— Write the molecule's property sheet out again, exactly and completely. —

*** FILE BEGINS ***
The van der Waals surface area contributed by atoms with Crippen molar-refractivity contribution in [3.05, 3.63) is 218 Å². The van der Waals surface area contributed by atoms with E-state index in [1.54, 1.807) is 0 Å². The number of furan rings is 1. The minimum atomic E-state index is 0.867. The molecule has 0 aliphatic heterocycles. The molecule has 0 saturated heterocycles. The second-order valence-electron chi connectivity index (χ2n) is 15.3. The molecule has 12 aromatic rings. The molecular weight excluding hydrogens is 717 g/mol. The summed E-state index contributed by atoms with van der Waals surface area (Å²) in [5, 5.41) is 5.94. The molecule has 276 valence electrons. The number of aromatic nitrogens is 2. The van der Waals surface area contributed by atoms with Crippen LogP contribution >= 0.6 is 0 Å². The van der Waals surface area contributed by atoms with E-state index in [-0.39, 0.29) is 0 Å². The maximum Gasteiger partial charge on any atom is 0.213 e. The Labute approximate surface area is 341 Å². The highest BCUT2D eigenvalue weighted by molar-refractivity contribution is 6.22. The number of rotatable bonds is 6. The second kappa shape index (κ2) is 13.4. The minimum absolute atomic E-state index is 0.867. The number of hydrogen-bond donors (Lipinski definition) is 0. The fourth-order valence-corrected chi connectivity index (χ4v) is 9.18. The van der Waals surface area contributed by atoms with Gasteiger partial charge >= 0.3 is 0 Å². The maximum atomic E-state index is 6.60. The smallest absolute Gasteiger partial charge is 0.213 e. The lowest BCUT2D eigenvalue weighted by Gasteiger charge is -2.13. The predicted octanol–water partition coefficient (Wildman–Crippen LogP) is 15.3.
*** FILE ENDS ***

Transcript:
The van der Waals surface area contributed by atoms with Crippen molar-refractivity contribution in [3.05, 3.63) is 218 Å². The van der Waals surface area contributed by atoms with E-state index in [1.54, 1.807) is 0 Å². The number of furan rings is 1. The minimum atomic E-state index is 0.867. The molecule has 0 aliphatic heterocycles. The molecule has 0 saturated heterocycles. The second-order valence-electron chi connectivity index (χ2n) is 15.3. The molecule has 12 aromatic rings. The molecular weight excluding hydrogens is 717 g/mol. The summed E-state index contributed by atoms with van der Waals surface area (Å²) in [5, 5.41) is 5.94. The molecule has 276 valence electrons. The number of aromatic nitrogens is 2. The van der Waals surface area contributed by atoms with Crippen LogP contribution >= 0.6 is 0 Å². The van der Waals surface area contributed by atoms with E-state index in [-0.39, 0.29) is 0 Å². The maximum Gasteiger partial charge on any atom is 0.213 e. The Labute approximate surface area is 341 Å². The highest BCUT2D eigenvalue weighted by molar-refractivity contribution is 6.22. The number of rotatable bonds is 6. The second kappa shape index (κ2) is 13.4. The minimum absolute atomic E-state index is 0.867. The number of hydrogen-bond donors (Lipinski definition) is 0. The fourth-order valence-corrected chi connectivity index (χ4v) is 9.18. The van der Waals surface area contributed by atoms with Gasteiger partial charge >= 0.3 is 0 Å². The maximum atomic E-state index is 6.60. The smallest absolute Gasteiger partial charge is 0.213 e. The lowest BCUT2D eigenvalue weighted by Gasteiger charge is -2.13. The predicted octanol–water partition coefficient (Wildman–Crippen LogP) is 15.3.